NEW YORK ( TheStreet) -- As the U.S. housing recovery steadily became more noticeable in the past couple of years, investors in leading tool company Stanley Black & Decker (SWK - Get Report) have grown increasingly frustrated at the company's underperformance. And it's been for good reason.
Unlike, say, home improvement retailers Lowe's (LOW) and Home Depot (HD), or even lumber manufacturer Louisiana Pacific (LPX), which have all found shelter in housing, Stanley has wallowed in low margins and an over-leveraged balance sheet.
Making matters worse was commercial construction activity also taking a turn for the worse. It's true Stanley hasn't been alone in its suffering. Rivals like Snap-On (SNA) have also taken their lumps. Even so, unlike Snap-On or a large industrial tool company like Illinois Tool Works (ITW), Stanley's management shot themselves in the foot by selling off some housing-related assets. And in the October quarter, these moves came home to roost.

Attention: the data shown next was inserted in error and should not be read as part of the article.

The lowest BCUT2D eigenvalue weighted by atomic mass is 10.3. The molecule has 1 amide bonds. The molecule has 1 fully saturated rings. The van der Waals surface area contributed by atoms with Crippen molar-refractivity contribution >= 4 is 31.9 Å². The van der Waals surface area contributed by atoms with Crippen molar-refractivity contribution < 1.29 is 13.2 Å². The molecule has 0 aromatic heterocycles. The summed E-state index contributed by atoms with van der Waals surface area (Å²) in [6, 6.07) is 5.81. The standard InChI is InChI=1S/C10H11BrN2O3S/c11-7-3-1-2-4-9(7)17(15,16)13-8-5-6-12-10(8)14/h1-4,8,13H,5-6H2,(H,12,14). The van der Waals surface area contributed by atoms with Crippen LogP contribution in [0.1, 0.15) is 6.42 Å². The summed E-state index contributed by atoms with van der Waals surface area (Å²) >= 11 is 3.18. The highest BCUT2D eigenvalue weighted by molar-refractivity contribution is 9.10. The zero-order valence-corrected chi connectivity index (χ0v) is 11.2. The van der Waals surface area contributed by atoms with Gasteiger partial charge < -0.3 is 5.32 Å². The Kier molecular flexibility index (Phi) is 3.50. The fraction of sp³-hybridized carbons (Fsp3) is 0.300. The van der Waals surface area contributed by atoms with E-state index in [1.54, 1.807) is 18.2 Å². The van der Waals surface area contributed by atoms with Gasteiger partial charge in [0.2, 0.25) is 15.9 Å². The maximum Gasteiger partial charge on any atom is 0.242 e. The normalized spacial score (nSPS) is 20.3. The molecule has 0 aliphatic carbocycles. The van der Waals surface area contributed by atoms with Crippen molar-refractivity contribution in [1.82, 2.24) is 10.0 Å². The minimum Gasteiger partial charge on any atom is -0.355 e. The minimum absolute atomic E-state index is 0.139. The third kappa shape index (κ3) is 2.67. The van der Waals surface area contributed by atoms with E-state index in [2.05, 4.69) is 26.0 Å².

Stanley stock plummeted as much as 16%. It was not because the October quarter was bad; rather, because investors realized that Stanley was not as closely tied to the housing recovery as initially believed (at least not to the extent of a company like Mohawk Industries (MHK)).In October, upon issuing guidance for the fourth-quarter that is due out Friday, management cited projected weak organic growth on (among other things) the government shutdown. By revealing margin compression within the Security segment due to weakening emerging markets, the company spooked investors even more. And it didn't stop there.